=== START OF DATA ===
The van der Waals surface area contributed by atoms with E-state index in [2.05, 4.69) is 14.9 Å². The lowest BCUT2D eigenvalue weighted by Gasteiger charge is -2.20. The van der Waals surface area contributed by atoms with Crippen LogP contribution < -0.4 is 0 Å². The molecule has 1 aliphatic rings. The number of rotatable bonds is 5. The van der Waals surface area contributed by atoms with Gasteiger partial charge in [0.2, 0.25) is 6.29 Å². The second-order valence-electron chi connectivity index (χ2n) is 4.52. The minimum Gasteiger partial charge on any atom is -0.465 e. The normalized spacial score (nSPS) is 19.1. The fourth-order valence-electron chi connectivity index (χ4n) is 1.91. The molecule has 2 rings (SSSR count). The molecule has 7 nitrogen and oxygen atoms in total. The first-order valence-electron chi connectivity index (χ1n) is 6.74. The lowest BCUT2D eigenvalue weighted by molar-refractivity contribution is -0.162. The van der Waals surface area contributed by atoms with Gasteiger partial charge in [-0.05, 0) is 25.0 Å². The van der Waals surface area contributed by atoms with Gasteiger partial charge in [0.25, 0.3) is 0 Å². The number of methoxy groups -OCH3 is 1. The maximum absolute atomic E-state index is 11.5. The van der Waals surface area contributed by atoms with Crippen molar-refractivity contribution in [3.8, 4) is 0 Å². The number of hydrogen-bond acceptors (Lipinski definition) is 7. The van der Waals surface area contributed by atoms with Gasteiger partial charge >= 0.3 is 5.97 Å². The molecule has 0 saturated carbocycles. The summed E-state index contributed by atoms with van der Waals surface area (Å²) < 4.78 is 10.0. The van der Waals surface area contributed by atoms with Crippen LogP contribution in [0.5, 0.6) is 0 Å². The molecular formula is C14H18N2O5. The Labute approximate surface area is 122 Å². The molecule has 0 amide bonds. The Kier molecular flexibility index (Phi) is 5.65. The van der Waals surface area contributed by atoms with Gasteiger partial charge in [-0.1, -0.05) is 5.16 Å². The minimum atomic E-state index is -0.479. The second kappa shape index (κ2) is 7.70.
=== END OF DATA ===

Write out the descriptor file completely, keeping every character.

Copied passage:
The van der Waals surface area contributed by atoms with E-state index in [2.05, 4.69) is 14.9 Å². The lowest BCUT2D eigenvalue weighted by Gasteiger charge is -2.20. The van der Waals surface area contributed by atoms with Crippen LogP contribution < -0.4 is 0 Å². The molecule has 1 aliphatic rings. The number of rotatable bonds is 5. The van der Waals surface area contributed by atoms with Gasteiger partial charge in [0.2, 0.25) is 6.29 Å². The second-order valence-electron chi connectivity index (χ2n) is 4.52. The minimum Gasteiger partial charge on any atom is -0.465 e. The normalized spacial score (nSPS) is 19.1. The fourth-order valence-electron chi connectivity index (χ4n) is 1.91. The molecule has 2 rings (SSSR count). The molecule has 7 nitrogen and oxygen atoms in total. The first-order valence-electron chi connectivity index (χ1n) is 6.74. The lowest BCUT2D eigenvalue weighted by molar-refractivity contribution is -0.162. The van der Waals surface area contributed by atoms with Gasteiger partial charge in [-0.05, 0) is 25.0 Å². The van der Waals surface area contributed by atoms with Gasteiger partial charge in [0.25, 0.3) is 0 Å². The number of methoxy groups -OCH3 is 1. The maximum absolute atomic E-state index is 11.5. The van der Waals surface area contributed by atoms with Crippen molar-refractivity contribution in [3.8, 4) is 0 Å². The number of hydrogen-bond acceptors (Lipinski definition) is 7. The van der Waals surface area contributed by atoms with Gasteiger partial charge >= 0.3 is 5.97 Å². The molecule has 0 saturated carbocycles. The summed E-state index contributed by atoms with van der Waals surface area (Å²) < 4.78 is 10.0. The van der Waals surface area contributed by atoms with Crippen LogP contribution in [0.5, 0.6) is 0 Å². The molecular formula is C14H18N2O5. The Labute approximate surface area is 122 Å². The molecule has 0 amide bonds. The Kier molecular flexibility index (Phi) is 5.65. The van der Waals surface area contributed by atoms with Gasteiger partial charge in [-0.1, -0.05) is 5.16 Å². The minimum atomic E-state index is -0.479. The second kappa shape index (κ2) is 7.70.